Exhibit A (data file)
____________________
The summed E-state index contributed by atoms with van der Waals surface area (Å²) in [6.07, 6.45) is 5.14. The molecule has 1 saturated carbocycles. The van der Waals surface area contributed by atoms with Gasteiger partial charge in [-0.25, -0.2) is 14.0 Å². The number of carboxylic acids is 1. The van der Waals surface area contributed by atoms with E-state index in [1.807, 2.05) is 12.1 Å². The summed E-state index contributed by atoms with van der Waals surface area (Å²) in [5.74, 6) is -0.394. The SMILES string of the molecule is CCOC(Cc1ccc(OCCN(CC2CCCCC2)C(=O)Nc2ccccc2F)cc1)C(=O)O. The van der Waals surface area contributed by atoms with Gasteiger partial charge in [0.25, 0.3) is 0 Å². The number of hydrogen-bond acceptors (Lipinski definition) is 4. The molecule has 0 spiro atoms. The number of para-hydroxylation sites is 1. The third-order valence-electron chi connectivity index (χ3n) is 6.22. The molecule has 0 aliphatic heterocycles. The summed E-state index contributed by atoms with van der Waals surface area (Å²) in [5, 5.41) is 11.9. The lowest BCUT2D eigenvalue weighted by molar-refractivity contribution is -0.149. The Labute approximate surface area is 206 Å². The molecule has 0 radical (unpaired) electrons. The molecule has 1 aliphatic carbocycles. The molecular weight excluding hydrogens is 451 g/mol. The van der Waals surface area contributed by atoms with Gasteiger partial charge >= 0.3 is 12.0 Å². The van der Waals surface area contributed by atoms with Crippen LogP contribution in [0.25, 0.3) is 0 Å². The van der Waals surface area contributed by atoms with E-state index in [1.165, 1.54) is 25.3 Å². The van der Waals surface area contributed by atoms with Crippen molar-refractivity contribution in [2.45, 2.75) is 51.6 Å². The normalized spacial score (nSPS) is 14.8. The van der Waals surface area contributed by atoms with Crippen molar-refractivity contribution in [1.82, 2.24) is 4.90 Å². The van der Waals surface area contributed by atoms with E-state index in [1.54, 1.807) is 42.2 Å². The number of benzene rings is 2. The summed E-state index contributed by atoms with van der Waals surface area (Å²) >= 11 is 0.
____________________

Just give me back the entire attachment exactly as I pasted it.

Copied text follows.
The summed E-state index contributed by atoms with van der Waals surface area (Å²) in [6.07, 6.45) is 5.14. The molecule has 1 saturated carbocycles. The van der Waals surface area contributed by atoms with Gasteiger partial charge in [-0.25, -0.2) is 14.0 Å². The number of carboxylic acids is 1. The van der Waals surface area contributed by atoms with E-state index in [1.807, 2.05) is 12.1 Å². The summed E-state index contributed by atoms with van der Waals surface area (Å²) in [5.74, 6) is -0.394. The SMILES string of the molecule is CCOC(Cc1ccc(OCCN(CC2CCCCC2)C(=O)Nc2ccccc2F)cc1)C(=O)O. The van der Waals surface area contributed by atoms with Gasteiger partial charge in [0.25, 0.3) is 0 Å². The number of hydrogen-bond acceptors (Lipinski definition) is 4. The molecule has 0 spiro atoms. The number of para-hydroxylation sites is 1. The third-order valence-electron chi connectivity index (χ3n) is 6.22. The molecule has 0 aliphatic heterocycles. The summed E-state index contributed by atoms with van der Waals surface area (Å²) in [5, 5.41) is 11.9. The lowest BCUT2D eigenvalue weighted by molar-refractivity contribution is -0.149. The Labute approximate surface area is 206 Å². The molecule has 0 radical (unpaired) electrons. The molecule has 1 aliphatic carbocycles. The molecular weight excluding hydrogens is 451 g/mol. The van der Waals surface area contributed by atoms with Gasteiger partial charge >= 0.3 is 12.0 Å². The van der Waals surface area contributed by atoms with Crippen LogP contribution in [0.25, 0.3) is 0 Å². The van der Waals surface area contributed by atoms with E-state index in [1.165, 1.54) is 25.3 Å². The van der Waals surface area contributed by atoms with Crippen molar-refractivity contribution in [2.45, 2.75) is 51.6 Å². The normalized spacial score (nSPS) is 14.8. The van der Waals surface area contributed by atoms with Crippen molar-refractivity contribution in [1.82, 2.24) is 4.90 Å². The van der Waals surface area contributed by atoms with E-state index in [1.54, 1.807) is 42.2 Å². The number of benzene rings is 2. The summed E-state index contributed by atoms with van der Waals surface area (Å²) >= 11 is 0.